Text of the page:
FCA chief executive Martin Wheatley’s speech at the gloriously-named Worshipful Company of International Bankers last Tuesday, as reported in Money Marketing the following day, was a timely intervention.
But the FCA must start getting tough if we are going to see a genuine change in the culture in our banks and financial institutions.
Wheatley is right to have serious concerns that economic recovery may drown out the call for culture change at the top end of our industry. This is precisely what will happen unless the FCA is willing to force our banks to change the way they work.
Without clear rules on culture change and genuine penalties for the reticent, too many institutions will simply continue to pay lip-service to the issue – to the continued detriment of their clients and of course the taxpayer, who again will be forced to bail them out come their next financial crisis.
The charge sheet against our banks is long and ugly.
It begins with the acts of 1) selling mortgages to people who couldn’t afford to repay them, 2) packaging these up into opaque investment instruments in an attempt to mask the level of risk involved, and then 3) convincing rating agencies and investors alike that these piles of toxic nonsense were actually A-rated investments. To my non-legally-trained mind, these are three unconscionable cases of fraud that in combination brought the Western economy to its knees.
Yet no executive in any bank has been charged with any sort of criminal negligence. This is not solely due to the difficulty of finding conclusive evidence of personal fraudulent behaviour, but also due of a lack of regulatory or political will to take on The City / Wall St in such a direct manner.
The charge sheet continues with the systemic manipulation of the Libor exchange rate, the universal misselling of mortgage payment and protection insurance and the misselling of interest rate swaps to businesses. “Misselling” is such a gentler word than “fraud”. The end result is the same of course, with customers conned out of their money by seemingly unscrupulous individuals who were aided and abetted by the sales-at-all-costs culture of the organisations that employed them.
And 5 ½ years since the collapse of Lehman Brothers, very little has really changed, culturally-speaking. Bankers are still earning massive bonuses. Almost 500 Barclays employees enjoyed pay packets of more than £1 million in the last year. Even the serially-disgraced RBS has come out in defence of big bonuses, citing the universal excuse that it is a global war for talent and if they didn’t pay their traders outrageous sums, the “talent” would simply ply their trade elsewhere.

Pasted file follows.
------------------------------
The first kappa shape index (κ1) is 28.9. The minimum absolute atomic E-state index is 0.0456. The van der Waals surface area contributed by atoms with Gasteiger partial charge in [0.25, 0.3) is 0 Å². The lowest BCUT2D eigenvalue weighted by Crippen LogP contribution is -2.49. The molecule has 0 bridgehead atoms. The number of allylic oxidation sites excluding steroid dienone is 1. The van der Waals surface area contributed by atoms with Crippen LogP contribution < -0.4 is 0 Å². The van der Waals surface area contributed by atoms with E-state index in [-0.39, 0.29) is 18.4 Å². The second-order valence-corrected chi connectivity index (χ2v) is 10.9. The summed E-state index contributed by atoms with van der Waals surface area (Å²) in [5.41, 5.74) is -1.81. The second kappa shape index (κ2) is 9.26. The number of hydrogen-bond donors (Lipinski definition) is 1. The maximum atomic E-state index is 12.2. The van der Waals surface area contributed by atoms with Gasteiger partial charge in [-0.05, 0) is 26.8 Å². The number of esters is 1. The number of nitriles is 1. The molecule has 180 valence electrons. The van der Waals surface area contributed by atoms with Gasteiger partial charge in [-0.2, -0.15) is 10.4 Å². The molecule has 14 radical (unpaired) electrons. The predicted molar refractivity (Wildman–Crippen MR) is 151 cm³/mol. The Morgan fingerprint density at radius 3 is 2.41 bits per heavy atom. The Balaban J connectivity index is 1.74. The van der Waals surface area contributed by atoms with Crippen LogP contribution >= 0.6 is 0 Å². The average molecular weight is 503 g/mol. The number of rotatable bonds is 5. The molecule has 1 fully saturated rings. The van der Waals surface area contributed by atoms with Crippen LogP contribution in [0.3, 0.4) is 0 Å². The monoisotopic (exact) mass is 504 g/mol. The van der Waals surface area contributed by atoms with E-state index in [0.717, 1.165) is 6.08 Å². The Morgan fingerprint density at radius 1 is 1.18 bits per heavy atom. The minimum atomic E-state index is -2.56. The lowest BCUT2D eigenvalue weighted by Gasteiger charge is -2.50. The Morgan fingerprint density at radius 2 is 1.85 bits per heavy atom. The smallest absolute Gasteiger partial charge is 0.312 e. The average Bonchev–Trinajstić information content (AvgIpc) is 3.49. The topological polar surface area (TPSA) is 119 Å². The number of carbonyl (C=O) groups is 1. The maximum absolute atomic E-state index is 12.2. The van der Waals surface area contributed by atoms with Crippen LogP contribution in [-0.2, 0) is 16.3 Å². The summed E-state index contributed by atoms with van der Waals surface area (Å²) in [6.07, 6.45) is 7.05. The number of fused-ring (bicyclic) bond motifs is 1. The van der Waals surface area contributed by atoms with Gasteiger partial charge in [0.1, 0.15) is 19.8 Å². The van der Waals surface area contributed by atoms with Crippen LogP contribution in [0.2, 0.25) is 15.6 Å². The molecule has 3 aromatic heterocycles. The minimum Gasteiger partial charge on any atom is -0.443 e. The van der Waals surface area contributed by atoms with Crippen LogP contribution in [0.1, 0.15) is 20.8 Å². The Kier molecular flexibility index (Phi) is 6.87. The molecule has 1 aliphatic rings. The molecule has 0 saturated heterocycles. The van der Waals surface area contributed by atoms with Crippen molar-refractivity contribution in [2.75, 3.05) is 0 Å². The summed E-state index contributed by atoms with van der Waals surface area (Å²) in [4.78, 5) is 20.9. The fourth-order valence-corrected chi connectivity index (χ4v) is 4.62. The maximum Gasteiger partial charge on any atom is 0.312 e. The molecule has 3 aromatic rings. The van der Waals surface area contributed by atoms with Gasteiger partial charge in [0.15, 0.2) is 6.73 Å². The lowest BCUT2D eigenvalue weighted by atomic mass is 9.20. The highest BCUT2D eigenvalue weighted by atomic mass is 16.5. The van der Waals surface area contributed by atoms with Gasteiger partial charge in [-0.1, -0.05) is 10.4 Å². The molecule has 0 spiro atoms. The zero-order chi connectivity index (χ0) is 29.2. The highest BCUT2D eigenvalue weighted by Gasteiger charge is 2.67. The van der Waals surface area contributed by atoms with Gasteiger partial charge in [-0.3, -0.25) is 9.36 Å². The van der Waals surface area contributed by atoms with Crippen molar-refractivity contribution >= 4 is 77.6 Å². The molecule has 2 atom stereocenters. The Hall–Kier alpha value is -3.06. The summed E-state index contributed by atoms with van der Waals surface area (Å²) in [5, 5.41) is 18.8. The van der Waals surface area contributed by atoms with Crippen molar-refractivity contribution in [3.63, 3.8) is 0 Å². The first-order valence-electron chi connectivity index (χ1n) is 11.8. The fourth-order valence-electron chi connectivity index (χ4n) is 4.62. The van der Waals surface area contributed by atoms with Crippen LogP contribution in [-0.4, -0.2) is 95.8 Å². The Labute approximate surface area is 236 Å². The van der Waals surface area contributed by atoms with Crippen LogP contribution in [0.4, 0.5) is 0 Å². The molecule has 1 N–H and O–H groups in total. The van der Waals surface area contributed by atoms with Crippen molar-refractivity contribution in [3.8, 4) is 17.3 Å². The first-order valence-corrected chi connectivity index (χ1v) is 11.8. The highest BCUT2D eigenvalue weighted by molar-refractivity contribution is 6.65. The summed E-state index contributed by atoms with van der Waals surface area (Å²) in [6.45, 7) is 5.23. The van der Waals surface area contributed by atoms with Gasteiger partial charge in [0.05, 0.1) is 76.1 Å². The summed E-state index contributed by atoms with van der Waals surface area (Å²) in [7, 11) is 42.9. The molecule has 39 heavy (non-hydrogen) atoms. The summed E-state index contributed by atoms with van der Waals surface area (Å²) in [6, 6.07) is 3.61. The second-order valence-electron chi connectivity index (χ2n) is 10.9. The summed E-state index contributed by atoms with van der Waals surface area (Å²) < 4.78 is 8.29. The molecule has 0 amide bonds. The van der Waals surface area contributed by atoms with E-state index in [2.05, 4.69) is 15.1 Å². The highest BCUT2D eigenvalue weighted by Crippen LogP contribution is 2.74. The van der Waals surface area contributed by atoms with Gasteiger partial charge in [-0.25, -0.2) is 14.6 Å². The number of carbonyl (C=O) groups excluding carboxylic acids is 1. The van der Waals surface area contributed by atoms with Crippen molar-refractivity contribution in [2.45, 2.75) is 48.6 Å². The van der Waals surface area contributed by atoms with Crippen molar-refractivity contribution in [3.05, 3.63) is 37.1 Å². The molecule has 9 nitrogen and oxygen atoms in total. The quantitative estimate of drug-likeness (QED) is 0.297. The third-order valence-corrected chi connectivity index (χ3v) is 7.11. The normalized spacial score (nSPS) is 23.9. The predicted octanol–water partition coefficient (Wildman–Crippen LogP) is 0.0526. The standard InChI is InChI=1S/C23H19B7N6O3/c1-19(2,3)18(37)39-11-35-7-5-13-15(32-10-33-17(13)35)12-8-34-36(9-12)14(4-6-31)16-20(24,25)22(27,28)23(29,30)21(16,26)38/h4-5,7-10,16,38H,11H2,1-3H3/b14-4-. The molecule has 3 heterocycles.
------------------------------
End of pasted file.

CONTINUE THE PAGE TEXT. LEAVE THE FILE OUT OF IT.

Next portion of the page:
I know that every good fib contains a grain of truth, but I can’t help but wonder how many of these roles genuinely require such an astronomical remuneration package to deliver the investment results the bank needs. But that isn’t the issue …
Through Quantitative Easing,, the Bank of England has merely exacerbated the problem; rewarding the banks and bankers who caused the financial crisis with the ability to replenish their balance sheets and bonuses respectively through the selling of hundreds of billions of government bonds.
And the Government, too, has done little to encourage the banks to change their cultures. In fact, George Osborne has actively gone into battle with the European Commission on behalf of The City in defence of their right to pay large bonuses.
Let me be clear; I am not against paying people a lot of money when they genuinely add a lot of value to an organisation; the bigger the value, the bigger the pay they deserve.
But if the Government and the regulator genuinely want to change the culture in our banks and thus avoid another dramatic economic collapse, they must understand that the fact that the City’s blatant bonus culture still remains intact is a major sign that culturally speaking, it is “business as usual” for bankers.
Further proof of the lack of genuine desire for culture change is the Economist Intelligence Unit’s findings that 53 per cent of financial services executives believe career progression at their firm will be difficult without “flexibility over ethical standards”. Un-be-lievable.
Martin Wheatley thinks this suggests some business leaders are still struggling to get their message across. Surely it is far worse than that. Surely it indicates that more than half of our CEOs are simply not seen as being genuine in their desire for culture change. They may broadcast politically-correct sound bites regarding the need to change the way their companies work; about the need to be “aligned to the needs of the customer” … but their people see these pronouncements merely as something you have to say to keep the regulator happy; something to distract the media until the next boom takes off and all will be forgotten.
According to Wheatley, “The key issue here is how do firms create cultures that are genuinely different from those pre-crisis?”
That bit is actually quite straightforward. Successful culture change requires the adoption of a 7-point checklist; the most important of which is Leadership. A culture stems directly from the behaviour of the organisation’s leaders. Leaders must be the first to adopt the new behaviours, leading very much by example. Otherwise the culture simply will never change.
And to get our banking leaders to change will obviously take a great deal more than fine words of encouragement. It will require direct instruction from the authorities.
It’s time to bring out the big stick.
Campbell Macpherson is managing director of Campbell Macpherson & Associates Ltd. He has held executive roles in Zurich, Openwork and Sesame
Look out for part two: “Compared to banks, life insurance companies are enjoying an almost saintly glow.” How well are life insurance companies heeding the call for culture change?